My Blog: Your web activity is being tracked! Some simple ways I employ to stop being tracked. So, enlarge the ‘0,1% who knows’.

Some recent tweets have caused me to write this article:

10 COM @10comm
Guide to digital advertising industry that’s watching your every click (watch out, 16 data-trackers on website…)theatlantic.com/technology/arc…

A.Wood.B.Maven @awbMaven
@10comm The @Ghostery extension blocks 15 of of the #trackers from The naughty Atlantic, not sure which one it’s missed (?) cc @TheAtlantic

10 COM @10comm
@awbMaven Here @Ghostery blocks all 16. Alas, we belong to the 0,1% who knows… @TheAtlantic could use innovative newspaper biz model.

The reply from @Ghostery was that “Sometimes blocking one tracker will prevent another from loading
Ghostery is not the only extension a web-surfer can use to block a list of trackers, indeed, it may not even be the best one. Because I am no expert in these things, I feel it is best to utilise a whole host of anti-tracking extensions in my browser, and have them all active at the same time. Here is my list which you can then use to search for & add the extension in your own browser:

A Little Privacy

Adblock Plus (Beta)

AVG Do Not Track

Disconnect

Do Not Track Plus

DuckDuckGo

Flashblock

FlashBlock (yes, two of them, slightly different)

Ghostery

HTTPS Everywhere

Keep My Opt-Outs

Keep MORE Opt Outs

ScriptNo (this one takes time to set up and is technical, but is well worth the effort)

I use all the above with Chrome or (even better,) Iron, together with AVG Safe Search, and Xmarks Bookmark Sync. There are other settings in Chrome/Iron which I utilise.

Go to the Spanner in Chrome, and under ‘Settings‘ [you will have to ‘Show Advanced settings” to see them all] make sure the following are UNTICKED:

Use a web service to help resolve navigation errors

Use a prediction service to help complete searches and URLs typed in the address bar

Predict network actions to improve page load performance

Automatically send usage statistics and crash reports to Google

Make sure ‘Enable phishing and malware protection‘ is TICKED.

Still on the ‘Under the Bonnet‘ page, click ‘Content settings‘. Make sure ‘Allow local data to be set for the current session only‘ is choosen. Make sure ‘Block third-party cookies from being set‘ is TICKED, and ‘Clear cookies and other site and plug-in data when I close my browser‘ is TICKED. Now, before you leave ‘Under the Bonnet‘:

Clear browsing data…‘. ‘Obliterate‘ the following items from ‘the beginning of time‘. I set the top 4 boxes as TICKED and then press ‘Clear browsing data‘.

One more thing to do when on the ‘Under the Bonnet‘ page, scroll down and UNTICKContinue running background apps when Google Chrome is closed‘.

That’s it for your browser. I think it’s a pretty good layer of protection against trackers and ads. I have to say, when I use other computers & web-browsers that I have not set up as above, I am horrified at the amount of junk that appears on my screen, and wonder at the amount of tracking that is going on behind the scenes because this one-time-setup has not been implemented on said web-browser <shudder>.

Additionally to the above personal surfing security, give some severe though regarding signing up to a VPN (Virtual Private Network) provider which encrypts your surfing and make it hard (I dare not use “impossible”) for prying eyes to see what your up to whether it be researching car insurance, or arguing with the European Commission about privacy & surveillance issues.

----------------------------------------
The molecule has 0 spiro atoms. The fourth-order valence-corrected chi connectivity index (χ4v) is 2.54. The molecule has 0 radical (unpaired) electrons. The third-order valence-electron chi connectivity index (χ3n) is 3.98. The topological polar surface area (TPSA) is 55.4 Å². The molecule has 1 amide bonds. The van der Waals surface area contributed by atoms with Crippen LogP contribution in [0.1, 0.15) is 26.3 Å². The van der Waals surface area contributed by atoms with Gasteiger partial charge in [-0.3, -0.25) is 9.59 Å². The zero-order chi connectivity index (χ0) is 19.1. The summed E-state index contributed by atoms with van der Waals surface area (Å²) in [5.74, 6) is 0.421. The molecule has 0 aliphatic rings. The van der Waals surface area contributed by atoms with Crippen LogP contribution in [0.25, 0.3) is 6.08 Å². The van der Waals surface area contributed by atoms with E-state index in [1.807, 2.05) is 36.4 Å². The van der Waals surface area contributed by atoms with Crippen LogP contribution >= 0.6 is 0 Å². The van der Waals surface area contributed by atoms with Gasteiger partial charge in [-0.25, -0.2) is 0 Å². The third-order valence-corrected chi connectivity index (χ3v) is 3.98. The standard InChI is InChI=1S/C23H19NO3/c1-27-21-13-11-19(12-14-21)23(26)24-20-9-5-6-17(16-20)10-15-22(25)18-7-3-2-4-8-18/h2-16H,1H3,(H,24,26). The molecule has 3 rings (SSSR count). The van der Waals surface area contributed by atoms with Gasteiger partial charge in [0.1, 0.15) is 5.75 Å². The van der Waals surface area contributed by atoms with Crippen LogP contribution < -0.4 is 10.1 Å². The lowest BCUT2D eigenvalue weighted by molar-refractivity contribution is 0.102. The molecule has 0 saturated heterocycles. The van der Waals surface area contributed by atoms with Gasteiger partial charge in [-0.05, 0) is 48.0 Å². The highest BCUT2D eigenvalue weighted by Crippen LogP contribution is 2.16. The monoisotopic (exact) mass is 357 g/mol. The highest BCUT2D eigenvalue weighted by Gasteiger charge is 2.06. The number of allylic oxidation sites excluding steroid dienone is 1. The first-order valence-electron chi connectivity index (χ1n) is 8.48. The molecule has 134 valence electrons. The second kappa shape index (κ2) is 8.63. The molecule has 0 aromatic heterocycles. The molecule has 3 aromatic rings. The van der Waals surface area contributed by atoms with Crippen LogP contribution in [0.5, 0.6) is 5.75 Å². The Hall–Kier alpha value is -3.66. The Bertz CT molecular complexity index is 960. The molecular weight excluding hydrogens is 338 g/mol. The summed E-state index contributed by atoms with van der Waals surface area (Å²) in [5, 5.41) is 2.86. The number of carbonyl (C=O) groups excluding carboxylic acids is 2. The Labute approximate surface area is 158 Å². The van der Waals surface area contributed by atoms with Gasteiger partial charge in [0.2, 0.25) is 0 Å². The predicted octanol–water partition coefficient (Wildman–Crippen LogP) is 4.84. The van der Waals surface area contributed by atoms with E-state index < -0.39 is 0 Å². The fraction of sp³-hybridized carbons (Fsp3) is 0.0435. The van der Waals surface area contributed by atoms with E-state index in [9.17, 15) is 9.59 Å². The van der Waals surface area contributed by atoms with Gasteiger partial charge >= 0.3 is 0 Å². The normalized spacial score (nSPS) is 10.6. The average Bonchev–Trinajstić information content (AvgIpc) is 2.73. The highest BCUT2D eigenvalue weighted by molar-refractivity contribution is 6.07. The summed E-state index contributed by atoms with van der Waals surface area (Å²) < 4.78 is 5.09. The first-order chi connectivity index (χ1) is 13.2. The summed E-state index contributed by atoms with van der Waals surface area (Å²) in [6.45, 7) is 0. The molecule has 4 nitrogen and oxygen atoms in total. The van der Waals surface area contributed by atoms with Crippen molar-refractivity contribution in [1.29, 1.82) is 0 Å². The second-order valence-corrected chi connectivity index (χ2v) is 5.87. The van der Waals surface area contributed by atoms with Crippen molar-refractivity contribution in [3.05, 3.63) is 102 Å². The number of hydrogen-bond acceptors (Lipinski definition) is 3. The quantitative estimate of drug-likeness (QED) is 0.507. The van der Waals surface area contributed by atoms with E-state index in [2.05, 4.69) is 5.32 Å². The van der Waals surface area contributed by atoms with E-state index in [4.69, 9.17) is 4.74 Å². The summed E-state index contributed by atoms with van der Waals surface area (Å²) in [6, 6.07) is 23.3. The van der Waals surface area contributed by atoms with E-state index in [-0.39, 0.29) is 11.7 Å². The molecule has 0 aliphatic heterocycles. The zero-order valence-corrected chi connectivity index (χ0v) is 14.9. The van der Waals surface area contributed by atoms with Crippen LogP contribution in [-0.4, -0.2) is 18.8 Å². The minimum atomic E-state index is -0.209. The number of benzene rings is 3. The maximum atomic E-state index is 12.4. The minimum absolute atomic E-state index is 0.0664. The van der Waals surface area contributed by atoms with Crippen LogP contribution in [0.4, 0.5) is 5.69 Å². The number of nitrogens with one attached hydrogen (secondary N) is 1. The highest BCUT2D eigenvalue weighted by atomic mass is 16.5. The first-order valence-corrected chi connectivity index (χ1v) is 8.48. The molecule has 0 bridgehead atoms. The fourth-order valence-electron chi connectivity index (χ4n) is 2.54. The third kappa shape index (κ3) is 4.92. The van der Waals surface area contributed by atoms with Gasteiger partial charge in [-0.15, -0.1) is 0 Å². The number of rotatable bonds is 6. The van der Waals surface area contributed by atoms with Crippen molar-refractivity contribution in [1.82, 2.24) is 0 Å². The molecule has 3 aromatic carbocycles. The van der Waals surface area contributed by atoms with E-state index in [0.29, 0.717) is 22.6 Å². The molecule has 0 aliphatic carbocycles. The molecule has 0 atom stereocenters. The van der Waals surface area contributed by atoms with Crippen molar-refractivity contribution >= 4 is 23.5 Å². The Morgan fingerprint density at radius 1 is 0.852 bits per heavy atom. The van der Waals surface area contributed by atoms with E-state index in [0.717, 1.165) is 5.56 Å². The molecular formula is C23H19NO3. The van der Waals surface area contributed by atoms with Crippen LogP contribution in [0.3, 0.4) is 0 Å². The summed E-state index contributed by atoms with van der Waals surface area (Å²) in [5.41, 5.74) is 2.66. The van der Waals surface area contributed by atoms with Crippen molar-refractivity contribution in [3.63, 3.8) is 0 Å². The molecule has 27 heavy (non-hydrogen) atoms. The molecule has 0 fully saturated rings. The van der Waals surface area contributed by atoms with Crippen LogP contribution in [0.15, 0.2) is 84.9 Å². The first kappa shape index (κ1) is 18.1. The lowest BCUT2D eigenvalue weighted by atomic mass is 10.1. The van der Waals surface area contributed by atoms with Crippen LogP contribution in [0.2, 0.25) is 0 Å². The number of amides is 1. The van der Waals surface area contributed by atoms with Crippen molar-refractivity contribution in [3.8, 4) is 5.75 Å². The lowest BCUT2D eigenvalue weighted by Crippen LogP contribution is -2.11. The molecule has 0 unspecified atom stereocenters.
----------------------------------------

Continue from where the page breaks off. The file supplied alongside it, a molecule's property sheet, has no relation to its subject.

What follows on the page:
I would love to hear others opinions though as to learn is to grow.

Thanks for reading.

Sincerely,

awbMaven

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3 Responses to My Blog: Your web activity is being tracked! Some simple ways I employ to stop being tracked. So, enlarge the ‘0,1% who knows’.

  1. Don Gibson says:

    Well, I can’t argue with much of that at all! VPN is something else though – whilst it may guard against man in the middle attacks, it certainly doesn’t against compromised machines at either end (virtual or not!). Maybe a piece for the next blog?

  2. awbmaven says:

    Yes Don, I think I will update the article at some point with reference to other applications one can use for security, such as anti-virus [AVG], anti-malware [Malwarebytes] , and anti-spyware [Spybot S&D] technologies, also helpful tools to keep a system updated and lean [Glary Utilities, CCleaner, Autoruns, TrueCrypt, and Secunia PSI).

    Hmm, I think I have just updated the thread indirectly with the above list 🙂

    If you can think of other ways a layperson can fairly easily keep safe, I would welcome your comments on this thread, or a link to your own blog perhaps?

  3. Guesswho says:

    In addition to yours, I also use:
    USING GOOGLE WITHOUT BEING TRACKED BY GOOGLE: https://startpage.com/ (SIMILAR TO DUCKDUCK BUT MIGHT BE BETTER)
    SECURING CONNECTIONS WITH OPENDNS CRYPT: https://www.opendns.com/technology/dnscrypt/
    chrome extensions:
    HEADER HACKER, M86 SECURITY, ADBLOCK+, COOKIES, EDIT THIS COOKIE, FACEOOK ADBLOCK, FORGET ME, GEO LOCATION, IP GEOLOCATOR, KB SSL ENFORCER AND BROWSER BUTTON, MANUAL GEOLOCATION, NORTON IDENTITY PROTECTION, PASSWORDFAIL EXTENSION, PROXY2K, REDIRECTOR, REFERER CONTROL, SAFE & SECURE BROWSING SSL MODE, SAFE ID, SCRIPTNO, CREDIT CARD NANNY, DNNSEC VALIDATOR, SERVER IP, BITDEFENDER TRAFFICLIGHT, ULTIMATE USER AGENT SWITCHER AND URL SNIFFER.
    I’m even more paranoid than you.
    Is never enough, BTW.

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